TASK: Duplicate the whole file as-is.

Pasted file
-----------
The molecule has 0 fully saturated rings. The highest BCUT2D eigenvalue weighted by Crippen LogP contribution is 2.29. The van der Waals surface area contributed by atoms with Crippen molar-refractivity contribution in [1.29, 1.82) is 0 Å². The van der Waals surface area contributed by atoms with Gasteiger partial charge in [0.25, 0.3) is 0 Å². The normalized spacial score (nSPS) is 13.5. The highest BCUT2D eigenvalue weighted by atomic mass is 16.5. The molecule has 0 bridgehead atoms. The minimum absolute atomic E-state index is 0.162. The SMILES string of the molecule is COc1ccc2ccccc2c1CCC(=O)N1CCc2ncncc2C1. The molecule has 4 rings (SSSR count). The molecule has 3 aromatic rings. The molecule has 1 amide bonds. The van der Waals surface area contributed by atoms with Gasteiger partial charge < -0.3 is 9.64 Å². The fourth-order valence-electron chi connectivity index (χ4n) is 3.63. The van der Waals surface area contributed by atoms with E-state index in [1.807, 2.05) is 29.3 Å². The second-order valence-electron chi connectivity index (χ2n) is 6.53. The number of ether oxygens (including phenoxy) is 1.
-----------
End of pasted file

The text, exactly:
The molecule has 0 fully saturated rings. The highest BCUT2D eigenvalue weighted by Crippen LogP contribution is 2.29. The van der Waals surface area contributed by atoms with Crippen molar-refractivity contribution in [1.29, 1.82) is 0 Å². The van der Waals surface area contributed by atoms with Gasteiger partial charge in [0.25, 0.3) is 0 Å². The normalized spacial score (nSPS) is 13.5. The highest BCUT2D eigenvalue weighted by atomic mass is 16.5. The molecule has 0 bridgehead atoms. The minimum absolute atomic E-state index is 0.162. The SMILES string of the molecule is COc1ccc2ccccc2c1CCC(=O)N1CCc2ncncc2C1. The molecule has 4 rings (SSSR count). The molecule has 3 aromatic rings. The molecule has 1 amide bonds. The van der Waals surface area contributed by atoms with Gasteiger partial charge < -0.3 is 9.64 Å². The fourth-order valence-electron chi connectivity index (χ4n) is 3.63. The van der Waals surface area contributed by atoms with E-state index in [1.807, 2.05) is 29.3 Å². The second-order valence-electron chi connectivity index (χ2n) is 6.53. The number of ether oxygens (including phenoxy) is 1.